Tuga is a less typical criollo. He's not a fighter, in fact he's a great big nelly, and very compliant (hence there's not a mark on him). I bought him a year after Pat as a short lived share with a friend who soon lost interest so I bought her out - he was for sale locally but turned out to have come on the same transport in '07. He was very, very green, and used to self harm quite badly if asked to do anything outside his comfort zone, which most things were. He'd tear at his forelegs with his teeth, poor poor boy. It took a lot of work and patience and slow slow incremental work to get his confidence to the point it is now. These days he's very solid, but he's still capable of big spooks at stupid things. Solid as a rock in all traffic, he will jump out of his skin at a shiny leaf or a clump of flowers alongside a path. I can't remember the last time he self harmed. He has never, ever made any move to kick or bite, he is a vet's dream because he will stand like a rock for any treatment or investigation. He's been my TREC horse since 2013, travelling all over and doing pretty damn well nationally over the last few years at Levels 1 and 2.

I love both of these very different horses, and despite all the struggles and massively steep learning curve (first time owner with Pat, returning to riding after 30 years, doh!) they have sold themselves as a breed over the last dozen or so years. I really can't imagine having another breed tbh. They just..know how to look after themselves, and how to be horses. (What I mean by that I think comes from the fact that they will have been foaled in a herd and probably run with the herd unhandled until they were caught and broken as working horses at 3 or so, so they were truly wild horses growing up). They are known as one-person horses, which I would say Pat definitely is, Tuga less so. They are amazing riding horses. If they were a dog they'd be a working collie.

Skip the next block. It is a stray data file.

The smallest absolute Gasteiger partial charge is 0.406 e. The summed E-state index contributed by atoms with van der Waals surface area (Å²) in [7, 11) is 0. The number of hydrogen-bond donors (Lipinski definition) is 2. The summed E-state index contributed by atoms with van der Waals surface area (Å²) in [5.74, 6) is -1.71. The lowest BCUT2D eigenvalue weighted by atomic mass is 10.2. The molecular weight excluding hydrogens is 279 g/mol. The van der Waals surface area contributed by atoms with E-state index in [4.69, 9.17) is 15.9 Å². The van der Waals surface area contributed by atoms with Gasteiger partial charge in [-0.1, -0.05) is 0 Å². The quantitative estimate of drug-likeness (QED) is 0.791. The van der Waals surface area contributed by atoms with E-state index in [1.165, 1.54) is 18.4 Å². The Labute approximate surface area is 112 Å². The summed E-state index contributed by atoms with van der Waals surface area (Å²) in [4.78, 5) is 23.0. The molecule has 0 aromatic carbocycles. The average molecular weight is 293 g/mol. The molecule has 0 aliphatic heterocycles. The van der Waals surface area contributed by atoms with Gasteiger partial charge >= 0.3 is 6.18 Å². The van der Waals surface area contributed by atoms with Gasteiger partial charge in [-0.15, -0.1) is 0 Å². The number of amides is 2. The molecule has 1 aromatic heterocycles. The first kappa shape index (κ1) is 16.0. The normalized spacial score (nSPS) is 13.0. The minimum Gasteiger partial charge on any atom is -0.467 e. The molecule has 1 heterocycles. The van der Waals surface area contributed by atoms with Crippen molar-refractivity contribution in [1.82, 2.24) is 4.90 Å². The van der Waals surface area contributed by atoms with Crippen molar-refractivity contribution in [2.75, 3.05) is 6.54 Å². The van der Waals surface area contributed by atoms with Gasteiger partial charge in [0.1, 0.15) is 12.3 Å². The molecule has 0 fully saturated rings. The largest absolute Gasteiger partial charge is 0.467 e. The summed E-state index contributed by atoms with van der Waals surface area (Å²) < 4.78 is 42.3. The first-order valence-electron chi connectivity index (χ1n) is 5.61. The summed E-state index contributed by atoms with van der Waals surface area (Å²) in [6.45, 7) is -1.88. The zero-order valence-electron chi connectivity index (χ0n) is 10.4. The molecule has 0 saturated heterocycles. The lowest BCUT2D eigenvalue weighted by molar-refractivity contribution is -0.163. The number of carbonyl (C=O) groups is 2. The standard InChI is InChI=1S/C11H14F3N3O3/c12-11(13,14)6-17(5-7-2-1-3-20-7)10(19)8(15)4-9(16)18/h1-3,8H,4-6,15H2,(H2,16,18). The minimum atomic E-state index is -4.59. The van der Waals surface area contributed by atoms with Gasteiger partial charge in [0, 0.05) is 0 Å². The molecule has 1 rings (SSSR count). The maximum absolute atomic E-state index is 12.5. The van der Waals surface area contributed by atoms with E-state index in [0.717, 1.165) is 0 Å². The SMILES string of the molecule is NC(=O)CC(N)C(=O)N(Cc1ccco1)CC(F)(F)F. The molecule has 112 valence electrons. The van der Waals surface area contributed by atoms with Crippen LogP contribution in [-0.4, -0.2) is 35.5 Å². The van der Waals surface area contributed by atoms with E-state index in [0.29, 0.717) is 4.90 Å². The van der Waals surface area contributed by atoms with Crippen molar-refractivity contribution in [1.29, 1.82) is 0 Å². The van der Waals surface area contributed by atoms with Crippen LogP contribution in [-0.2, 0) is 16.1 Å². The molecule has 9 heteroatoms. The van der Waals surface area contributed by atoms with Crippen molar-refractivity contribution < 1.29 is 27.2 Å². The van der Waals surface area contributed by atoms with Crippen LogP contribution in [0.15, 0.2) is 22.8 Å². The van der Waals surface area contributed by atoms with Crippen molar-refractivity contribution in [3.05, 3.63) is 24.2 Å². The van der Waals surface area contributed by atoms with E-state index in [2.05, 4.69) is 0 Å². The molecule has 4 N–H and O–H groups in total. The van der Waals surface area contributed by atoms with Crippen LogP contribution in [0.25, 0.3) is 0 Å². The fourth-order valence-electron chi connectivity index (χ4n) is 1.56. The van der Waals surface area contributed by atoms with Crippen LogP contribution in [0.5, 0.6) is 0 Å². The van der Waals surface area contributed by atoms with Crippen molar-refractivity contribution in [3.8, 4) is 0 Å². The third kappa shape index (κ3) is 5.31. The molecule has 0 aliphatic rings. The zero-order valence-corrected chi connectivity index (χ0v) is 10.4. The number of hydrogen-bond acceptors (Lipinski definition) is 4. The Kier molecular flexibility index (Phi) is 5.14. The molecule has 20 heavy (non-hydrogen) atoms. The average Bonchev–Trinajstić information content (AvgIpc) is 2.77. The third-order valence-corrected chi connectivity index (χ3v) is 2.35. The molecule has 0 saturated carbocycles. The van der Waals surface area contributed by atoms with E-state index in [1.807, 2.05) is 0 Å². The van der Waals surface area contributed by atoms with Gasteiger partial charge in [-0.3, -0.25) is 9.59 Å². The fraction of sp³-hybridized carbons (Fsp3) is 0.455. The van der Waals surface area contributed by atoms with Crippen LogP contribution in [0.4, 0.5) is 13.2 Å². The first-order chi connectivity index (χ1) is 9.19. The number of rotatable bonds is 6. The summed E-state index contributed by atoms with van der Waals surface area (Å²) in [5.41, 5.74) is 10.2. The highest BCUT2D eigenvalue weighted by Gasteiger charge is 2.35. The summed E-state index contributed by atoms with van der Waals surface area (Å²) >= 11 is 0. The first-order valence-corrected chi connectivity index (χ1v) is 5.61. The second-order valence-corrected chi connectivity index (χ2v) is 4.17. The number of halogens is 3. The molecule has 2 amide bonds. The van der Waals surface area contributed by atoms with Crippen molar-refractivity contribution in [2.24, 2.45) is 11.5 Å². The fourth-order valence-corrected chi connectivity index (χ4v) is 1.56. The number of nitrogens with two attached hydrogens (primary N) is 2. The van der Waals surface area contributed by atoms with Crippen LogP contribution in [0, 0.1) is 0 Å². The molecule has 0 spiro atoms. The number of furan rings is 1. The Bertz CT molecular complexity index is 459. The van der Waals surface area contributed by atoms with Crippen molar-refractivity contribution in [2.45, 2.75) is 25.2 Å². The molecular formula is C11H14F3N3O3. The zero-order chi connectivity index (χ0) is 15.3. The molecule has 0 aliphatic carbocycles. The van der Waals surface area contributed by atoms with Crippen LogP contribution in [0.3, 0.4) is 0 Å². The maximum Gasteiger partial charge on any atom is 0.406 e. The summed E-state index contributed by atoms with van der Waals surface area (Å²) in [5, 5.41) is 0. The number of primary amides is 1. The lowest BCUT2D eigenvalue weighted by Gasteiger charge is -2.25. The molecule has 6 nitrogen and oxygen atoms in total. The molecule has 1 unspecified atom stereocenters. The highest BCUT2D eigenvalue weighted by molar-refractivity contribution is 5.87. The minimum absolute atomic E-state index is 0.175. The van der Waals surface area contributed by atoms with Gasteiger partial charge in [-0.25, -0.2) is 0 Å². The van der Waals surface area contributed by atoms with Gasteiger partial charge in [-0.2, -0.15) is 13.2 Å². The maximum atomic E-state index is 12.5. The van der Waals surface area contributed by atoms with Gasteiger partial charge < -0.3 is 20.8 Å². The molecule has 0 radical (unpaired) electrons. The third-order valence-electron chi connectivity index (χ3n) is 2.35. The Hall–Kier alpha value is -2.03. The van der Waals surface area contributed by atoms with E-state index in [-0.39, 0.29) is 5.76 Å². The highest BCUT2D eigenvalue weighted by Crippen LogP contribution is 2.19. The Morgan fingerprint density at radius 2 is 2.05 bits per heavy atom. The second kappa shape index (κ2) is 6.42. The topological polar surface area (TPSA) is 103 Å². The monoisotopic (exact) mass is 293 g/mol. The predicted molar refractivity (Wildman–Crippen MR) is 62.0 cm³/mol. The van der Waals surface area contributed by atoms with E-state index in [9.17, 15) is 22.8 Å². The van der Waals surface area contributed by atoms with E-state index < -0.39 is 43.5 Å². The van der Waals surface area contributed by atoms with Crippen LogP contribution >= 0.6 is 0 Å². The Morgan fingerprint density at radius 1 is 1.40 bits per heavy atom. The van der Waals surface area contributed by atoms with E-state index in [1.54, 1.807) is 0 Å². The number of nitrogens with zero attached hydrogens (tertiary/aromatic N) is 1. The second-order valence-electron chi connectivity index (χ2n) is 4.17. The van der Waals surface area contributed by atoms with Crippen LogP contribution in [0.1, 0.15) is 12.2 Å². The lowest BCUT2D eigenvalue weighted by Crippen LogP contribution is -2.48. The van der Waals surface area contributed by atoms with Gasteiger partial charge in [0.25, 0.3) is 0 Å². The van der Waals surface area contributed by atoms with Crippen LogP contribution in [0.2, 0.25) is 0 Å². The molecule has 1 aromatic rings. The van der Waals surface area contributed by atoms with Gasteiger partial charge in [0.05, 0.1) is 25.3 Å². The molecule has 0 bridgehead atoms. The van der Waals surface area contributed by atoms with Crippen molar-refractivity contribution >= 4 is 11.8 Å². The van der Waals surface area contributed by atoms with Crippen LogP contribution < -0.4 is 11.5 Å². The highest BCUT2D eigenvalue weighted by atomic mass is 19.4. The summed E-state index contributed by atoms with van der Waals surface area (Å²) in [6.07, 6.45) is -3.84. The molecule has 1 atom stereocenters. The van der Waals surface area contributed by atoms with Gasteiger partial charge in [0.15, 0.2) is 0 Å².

Can you tell I'm a fan, lol?
 

Circe2

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20 June 2020
Messages
105
Thank you! They really are a singular breed. There are a lot of criollo crosses in the UK playing polo, but not so many pure-breeds. My two both came over on the meat boat from Buenos Aires to Italy in 2007 - there used to be a couple of UK dealers who would buy any off the docks that looked like likely riding prospects and sell them to mugs people like me at vastly inflated prices, given the issues a lot of these "reject" horses had. The meat boat trade got stopped a year or two later, before that SA used to send about 1500 rejects per year over via horrible sea freight for the Italian meat markets. Some died, lots were injured enroute. Reject could just mean not meeting the (very strict) criollo breed standard, or it could mean old or otherwise knackered.
My first boy Pato turned out to be much older than billed, and had/has a multitude of issues and old scars and injuries - he's barely been sound since I bought him and he's been retired for years now. A terrible shame, because he's incredibly clever, incredibly brave, amazingly responsive to the slightest change of weight or pressure - riding him truly felt like being a centaur, he actually felt like a part of my body when he was going well. I don't think he ever spooked once, even the most terrifying new things he'd just freeze, stare, advance, stare some more, advance a bit more..and then go right up to for a sniff and a sneer - "Ah. Ok. Whatever." We once got charged by a herd of bullocks, and I felt him drop down and start to work them like a cutting horse, honestly, you could feel him thinking and watching them and reacting to them, wanting to work them.

He could also be very..opinionated...which is a big breed characteristic. I learned early on to work with him not against him. Fights could get ugly quickly, but if I allowed some autonomy, he was a true and brave partner. I think his scars come from endless beatings and fights with the gauchos - he would never have submitted to them willingly, and he is still a very tricky character to handle - he'll try to bite, kick, rear if you are trying to "do" something to him he doesn't agree with. He is the definition of "quirky." But he tolerates me, and as a companion to Tuga he's perfect because he's not bothered if he's left alone, he's pretty feral, unrugged, barefoot...very easy to deal with. He's probably in his late 20s now.